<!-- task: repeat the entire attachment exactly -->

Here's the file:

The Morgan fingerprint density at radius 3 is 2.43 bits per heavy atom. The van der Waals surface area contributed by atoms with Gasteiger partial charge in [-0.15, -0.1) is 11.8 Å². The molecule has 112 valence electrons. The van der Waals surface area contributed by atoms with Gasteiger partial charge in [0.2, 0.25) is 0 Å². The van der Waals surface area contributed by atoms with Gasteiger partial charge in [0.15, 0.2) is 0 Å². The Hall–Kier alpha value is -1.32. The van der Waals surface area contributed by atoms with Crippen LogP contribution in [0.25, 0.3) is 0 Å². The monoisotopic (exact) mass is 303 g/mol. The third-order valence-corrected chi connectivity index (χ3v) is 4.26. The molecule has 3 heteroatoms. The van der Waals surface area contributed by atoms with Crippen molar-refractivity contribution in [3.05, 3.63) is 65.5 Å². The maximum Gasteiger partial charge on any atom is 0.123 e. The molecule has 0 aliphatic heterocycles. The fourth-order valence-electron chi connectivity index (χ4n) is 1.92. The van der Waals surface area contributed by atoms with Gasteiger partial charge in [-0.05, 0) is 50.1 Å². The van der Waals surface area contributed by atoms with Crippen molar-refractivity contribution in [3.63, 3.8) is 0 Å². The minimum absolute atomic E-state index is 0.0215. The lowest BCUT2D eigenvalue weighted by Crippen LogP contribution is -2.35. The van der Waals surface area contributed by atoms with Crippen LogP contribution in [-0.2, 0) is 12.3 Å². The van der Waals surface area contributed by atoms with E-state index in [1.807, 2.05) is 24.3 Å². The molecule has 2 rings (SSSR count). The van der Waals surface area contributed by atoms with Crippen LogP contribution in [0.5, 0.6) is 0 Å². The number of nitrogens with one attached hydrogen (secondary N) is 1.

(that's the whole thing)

The Morgan fingerprint density at radius 3 is 2.43 bits per heavy atom. The van der Waals surface area contributed by atoms with Gasteiger partial charge in [-0.15, -0.1) is 11.8 Å². The molecule has 112 valence electrons. The van der Waals surface area contributed by atoms with Gasteiger partial charge in [0.2, 0.25) is 0 Å². The van der Waals surface area contributed by atoms with Gasteiger partial charge in [0.15, 0.2) is 0 Å². The Hall–Kier alpha value is -1.32. The van der Waals surface area contributed by atoms with Crippen LogP contribution in [0.25, 0.3) is 0 Å². The monoisotopic (exact) mass is 303 g/mol. The third-order valence-corrected chi connectivity index (χ3v) is 4.26. The molecule has 3 heteroatoms. The van der Waals surface area contributed by atoms with Crippen molar-refractivity contribution in [3.05, 3.63) is 65.5 Å². The maximum Gasteiger partial charge on any atom is 0.123 e. The molecule has 0 aliphatic heterocycles. The fourth-order valence-electron chi connectivity index (χ4n) is 1.92. The van der Waals surface area contributed by atoms with Gasteiger partial charge in [-0.05, 0) is 50.1 Å². The van der Waals surface area contributed by atoms with Crippen molar-refractivity contribution in [3.63, 3.8) is 0 Å². The minimum absolute atomic E-state index is 0.0215. The lowest BCUT2D eigenvalue weighted by Crippen LogP contribution is -2.35. The van der Waals surface area contributed by atoms with Crippen LogP contribution in [-0.2, 0) is 12.3 Å². The van der Waals surface area contributed by atoms with E-state index in [1.807, 2.05) is 24.3 Å². The molecule has 2 rings (SSSR count). The van der Waals surface area contributed by atoms with Crippen LogP contribution in [0.5, 0.6) is 0 Å². The number of nitrogens with one attached hydrogen (secondary N) is 1.